You will need a backup plan in case of bad weather. As I previously mentioned, on my sister-in-law's wedding day it down-poured during the reception. She rented two rather large tents. One was set up in the drive which is where the dance floor and DJ were. Because of the rain, she only had her first dance with her husband, his dance with his mom, and her dance with her mom (she is estranged from her dad/my father-in-law). The tent didn't do a very good job protecting the dance floor so it was like a slip and slide and would've been way too dangerous for guests to dance on. The other tent was set up in part of her yard which is where she had all of her tables and chairs set up. It was very crowded and everyone had to run to get under the tent when it started to rain. It also didn't do a very good job of keeping people protected because of how strong the rain was. She ended up ruining her dress because chairs were still set up in the rain and she didn't want them to get ruined since she had rented them.
There are a ton of items you will need to rent in order to have a successful wedding. Two majors ones I've already mentioned are tents and portable bathrooms. Tents are insanely expensive. You will also need tables and chairs. You will need chairs for the ceremony and possibly chairs for the reception unless you plan on using the same chairs which would mean that someone would be required to move the chairs where they are set up for the ceremony to the reception area. If you are taking photos during cocktail hour, you won't be able to move the chairs yourself so you'd have to rely on someone else to move them. You will need to make sure you have enough chairs for everyone as well. This was a major problem at my sister-in-law's wedding. She didn't have enough chairs for the ceremony nor did she reserve seats for immediate family so her three brothers (one is my husband), her brother's wife, and I all sat on a blanket in the grass at the very back of the ceremony because there weren't enough chairs and everyone was already seated by the time we were allowed to sit. She had done some family photos with all of us ahead of time so we didn't have the option to sit down any earlier. You will also need microphones during the ceremony so that your guests can hear everything that's being said. My sister-in-law didn't rent microphones for her wedding and we could barely hear her since we had to sit at the back of the ceremony.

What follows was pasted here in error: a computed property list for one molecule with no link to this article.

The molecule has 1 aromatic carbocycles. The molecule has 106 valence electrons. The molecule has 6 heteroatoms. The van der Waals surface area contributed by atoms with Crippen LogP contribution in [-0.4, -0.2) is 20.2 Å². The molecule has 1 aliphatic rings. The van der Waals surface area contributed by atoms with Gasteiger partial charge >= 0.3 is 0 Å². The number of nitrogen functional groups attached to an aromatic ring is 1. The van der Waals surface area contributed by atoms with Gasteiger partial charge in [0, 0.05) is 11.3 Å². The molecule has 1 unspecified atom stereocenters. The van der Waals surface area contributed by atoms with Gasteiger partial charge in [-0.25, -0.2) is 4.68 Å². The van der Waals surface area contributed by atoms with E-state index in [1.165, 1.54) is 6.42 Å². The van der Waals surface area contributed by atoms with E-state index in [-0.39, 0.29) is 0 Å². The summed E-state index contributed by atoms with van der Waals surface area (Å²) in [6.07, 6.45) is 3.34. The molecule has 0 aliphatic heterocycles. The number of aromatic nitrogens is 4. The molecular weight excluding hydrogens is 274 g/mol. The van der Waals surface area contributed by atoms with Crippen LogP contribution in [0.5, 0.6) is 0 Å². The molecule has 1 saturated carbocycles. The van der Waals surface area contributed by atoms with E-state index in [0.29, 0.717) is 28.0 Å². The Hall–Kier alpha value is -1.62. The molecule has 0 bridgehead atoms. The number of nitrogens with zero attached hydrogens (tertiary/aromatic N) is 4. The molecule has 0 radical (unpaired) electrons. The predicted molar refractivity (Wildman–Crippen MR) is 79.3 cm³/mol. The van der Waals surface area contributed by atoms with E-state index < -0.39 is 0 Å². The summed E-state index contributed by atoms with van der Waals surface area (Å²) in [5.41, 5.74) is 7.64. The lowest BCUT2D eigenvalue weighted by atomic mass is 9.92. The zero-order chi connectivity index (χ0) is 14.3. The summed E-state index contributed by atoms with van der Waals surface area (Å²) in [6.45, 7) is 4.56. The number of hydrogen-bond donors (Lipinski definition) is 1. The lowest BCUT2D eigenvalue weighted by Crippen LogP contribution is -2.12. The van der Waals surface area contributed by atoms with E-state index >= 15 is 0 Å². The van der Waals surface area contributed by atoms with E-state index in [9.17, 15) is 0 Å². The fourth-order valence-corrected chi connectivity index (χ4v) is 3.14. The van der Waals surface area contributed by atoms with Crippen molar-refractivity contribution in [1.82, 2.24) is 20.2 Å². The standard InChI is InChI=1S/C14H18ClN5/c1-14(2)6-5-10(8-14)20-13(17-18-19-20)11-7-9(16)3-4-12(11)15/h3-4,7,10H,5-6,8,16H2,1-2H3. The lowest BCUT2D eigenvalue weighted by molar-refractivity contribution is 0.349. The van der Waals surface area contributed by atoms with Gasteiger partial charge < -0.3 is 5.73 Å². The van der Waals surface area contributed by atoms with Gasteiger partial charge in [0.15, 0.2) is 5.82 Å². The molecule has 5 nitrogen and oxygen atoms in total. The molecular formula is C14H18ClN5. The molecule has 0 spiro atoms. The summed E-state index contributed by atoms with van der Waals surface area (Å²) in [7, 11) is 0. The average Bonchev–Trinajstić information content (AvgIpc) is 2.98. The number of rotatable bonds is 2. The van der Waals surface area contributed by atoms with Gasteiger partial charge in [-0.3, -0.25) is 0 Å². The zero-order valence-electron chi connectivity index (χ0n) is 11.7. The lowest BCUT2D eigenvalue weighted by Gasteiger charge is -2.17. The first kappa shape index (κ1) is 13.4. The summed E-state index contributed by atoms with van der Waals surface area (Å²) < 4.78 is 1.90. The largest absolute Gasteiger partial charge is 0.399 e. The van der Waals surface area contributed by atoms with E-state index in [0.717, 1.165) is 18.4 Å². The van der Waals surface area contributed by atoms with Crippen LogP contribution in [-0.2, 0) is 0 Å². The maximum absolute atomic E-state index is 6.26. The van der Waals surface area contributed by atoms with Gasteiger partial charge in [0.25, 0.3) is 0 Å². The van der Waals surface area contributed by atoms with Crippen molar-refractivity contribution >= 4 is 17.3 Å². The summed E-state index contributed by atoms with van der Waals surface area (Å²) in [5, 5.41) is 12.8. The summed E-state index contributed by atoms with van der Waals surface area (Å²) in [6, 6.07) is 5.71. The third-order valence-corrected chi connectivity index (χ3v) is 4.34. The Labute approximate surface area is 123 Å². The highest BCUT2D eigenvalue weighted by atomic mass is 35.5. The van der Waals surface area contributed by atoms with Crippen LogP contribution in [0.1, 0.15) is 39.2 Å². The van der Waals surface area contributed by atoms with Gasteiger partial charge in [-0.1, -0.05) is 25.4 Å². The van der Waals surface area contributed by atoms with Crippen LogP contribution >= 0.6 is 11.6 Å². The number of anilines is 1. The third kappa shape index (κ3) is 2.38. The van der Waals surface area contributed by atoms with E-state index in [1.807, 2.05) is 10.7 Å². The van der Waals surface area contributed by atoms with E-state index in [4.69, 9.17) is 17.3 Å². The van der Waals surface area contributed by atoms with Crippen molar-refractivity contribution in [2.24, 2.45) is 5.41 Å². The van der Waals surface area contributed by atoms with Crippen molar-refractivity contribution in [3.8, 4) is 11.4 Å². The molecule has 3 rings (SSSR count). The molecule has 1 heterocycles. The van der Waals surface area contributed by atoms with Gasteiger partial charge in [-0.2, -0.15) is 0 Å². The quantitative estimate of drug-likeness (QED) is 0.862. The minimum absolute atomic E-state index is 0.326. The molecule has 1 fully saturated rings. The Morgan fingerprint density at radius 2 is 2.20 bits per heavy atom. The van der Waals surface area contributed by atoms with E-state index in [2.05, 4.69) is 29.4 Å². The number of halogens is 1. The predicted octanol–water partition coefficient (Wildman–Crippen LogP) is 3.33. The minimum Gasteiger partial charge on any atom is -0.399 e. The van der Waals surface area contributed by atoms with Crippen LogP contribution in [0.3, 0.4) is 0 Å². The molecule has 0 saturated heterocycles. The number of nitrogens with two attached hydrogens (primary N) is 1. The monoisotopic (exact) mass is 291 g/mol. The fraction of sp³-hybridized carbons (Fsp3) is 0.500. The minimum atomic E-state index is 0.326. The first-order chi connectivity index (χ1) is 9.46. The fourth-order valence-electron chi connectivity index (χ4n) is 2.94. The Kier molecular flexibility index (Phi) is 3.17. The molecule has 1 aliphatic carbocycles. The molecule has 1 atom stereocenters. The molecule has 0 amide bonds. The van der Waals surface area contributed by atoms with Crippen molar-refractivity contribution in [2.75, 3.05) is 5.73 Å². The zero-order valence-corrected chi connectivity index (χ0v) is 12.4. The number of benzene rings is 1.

Insurance and Permits
You may need to purchase special insurance to host your wedding at your home. While you might believe that nothing bad could happen, you will definitely want to be covered if something were in fact to go wrong. You don't want to expose yourself to problems. You might also need special permits. There could be fire regulations, noise ordinances, health department regulations, and zoning codes that you don't want to violate because you could have the cops called on you.